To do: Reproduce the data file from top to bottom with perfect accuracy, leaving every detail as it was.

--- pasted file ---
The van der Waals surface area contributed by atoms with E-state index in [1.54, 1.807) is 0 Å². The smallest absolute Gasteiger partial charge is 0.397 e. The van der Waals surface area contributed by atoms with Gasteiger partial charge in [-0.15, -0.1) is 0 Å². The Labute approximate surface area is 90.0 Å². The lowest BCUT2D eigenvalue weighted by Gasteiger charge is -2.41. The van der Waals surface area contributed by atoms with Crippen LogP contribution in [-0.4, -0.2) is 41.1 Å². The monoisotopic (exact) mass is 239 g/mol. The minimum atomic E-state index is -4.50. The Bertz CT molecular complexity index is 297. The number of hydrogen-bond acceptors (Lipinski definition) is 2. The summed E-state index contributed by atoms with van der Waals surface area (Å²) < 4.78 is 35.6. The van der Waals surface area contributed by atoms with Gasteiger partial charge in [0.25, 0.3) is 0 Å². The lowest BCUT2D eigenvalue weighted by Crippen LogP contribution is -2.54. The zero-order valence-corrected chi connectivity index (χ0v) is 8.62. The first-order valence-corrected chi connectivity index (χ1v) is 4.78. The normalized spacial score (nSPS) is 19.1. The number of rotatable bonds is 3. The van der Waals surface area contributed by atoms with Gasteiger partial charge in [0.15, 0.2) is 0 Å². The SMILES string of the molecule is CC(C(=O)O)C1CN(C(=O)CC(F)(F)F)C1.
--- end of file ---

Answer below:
The van der Waals surface area contributed by atoms with E-state index in [1.54, 1.807) is 0 Å². The smallest absolute Gasteiger partial charge is 0.397 e. The van der Waals surface area contributed by atoms with Gasteiger partial charge in [-0.15, -0.1) is 0 Å². The Labute approximate surface area is 90.0 Å². The lowest BCUT2D eigenvalue weighted by Gasteiger charge is -2.41. The van der Waals surface area contributed by atoms with Crippen LogP contribution in [-0.4, -0.2) is 41.1 Å². The monoisotopic (exact) mass is 239 g/mol. The minimum atomic E-state index is -4.50. The Bertz CT molecular complexity index is 297. The number of hydrogen-bond acceptors (Lipinski definition) is 2. The summed E-state index contributed by atoms with van der Waals surface area (Å²) < 4.78 is 35.6. The van der Waals surface area contributed by atoms with Gasteiger partial charge in [0.25, 0.3) is 0 Å². The lowest BCUT2D eigenvalue weighted by Crippen LogP contribution is -2.54. The zero-order valence-corrected chi connectivity index (χ0v) is 8.62. The first-order valence-corrected chi connectivity index (χ1v) is 4.78. The normalized spacial score (nSPS) is 19.1. The number of rotatable bonds is 3. The van der Waals surface area contributed by atoms with Gasteiger partial charge in [0.15, 0.2) is 0 Å². The SMILES string of the molecule is CC(C(=O)O)C1CN(C(=O)CC(F)(F)F)C1.